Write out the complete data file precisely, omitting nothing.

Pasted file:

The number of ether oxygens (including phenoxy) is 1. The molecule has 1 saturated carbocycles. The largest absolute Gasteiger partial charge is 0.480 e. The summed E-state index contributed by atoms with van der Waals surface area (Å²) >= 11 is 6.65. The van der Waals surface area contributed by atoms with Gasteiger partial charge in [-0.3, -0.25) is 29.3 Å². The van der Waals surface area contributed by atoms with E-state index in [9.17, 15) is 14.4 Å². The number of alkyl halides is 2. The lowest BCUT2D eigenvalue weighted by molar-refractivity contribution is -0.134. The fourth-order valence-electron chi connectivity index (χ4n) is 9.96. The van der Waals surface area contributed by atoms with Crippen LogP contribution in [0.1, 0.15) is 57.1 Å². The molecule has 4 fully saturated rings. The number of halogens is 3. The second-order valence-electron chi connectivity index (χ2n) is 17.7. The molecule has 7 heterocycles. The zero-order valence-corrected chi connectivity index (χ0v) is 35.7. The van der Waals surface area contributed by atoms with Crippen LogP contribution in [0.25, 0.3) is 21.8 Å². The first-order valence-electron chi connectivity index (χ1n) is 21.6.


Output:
The number of ether oxygens (including phenoxy) is 1. The molecule has 1 saturated carbocycles. The largest absolute Gasteiger partial charge is 0.480 e. The summed E-state index contributed by atoms with van der Waals surface area (Å²) >= 11 is 6.65. The van der Waals surface area contributed by atoms with Gasteiger partial charge in [-0.3, -0.25) is 29.3 Å². The van der Waals surface area contributed by atoms with E-state index in [9.17, 15) is 14.4 Å². The number of alkyl halides is 2. The lowest BCUT2D eigenvalue weighted by molar-refractivity contribution is -0.134. The fourth-order valence-electron chi connectivity index (χ4n) is 9.96. The van der Waals surface area contributed by atoms with Crippen LogP contribution in [0.1, 0.15) is 57.1 Å². The molecule has 4 fully saturated rings. The number of halogens is 3. The second-order valence-electron chi connectivity index (χ2n) is 17.7. The molecule has 7 heterocycles. The zero-order valence-corrected chi connectivity index (χ0v) is 35.7. The van der Waals surface area contributed by atoms with Crippen LogP contribution in [0.25, 0.3) is 21.8 Å². The first-order valence-electron chi connectivity index (χ1n) is 21.6.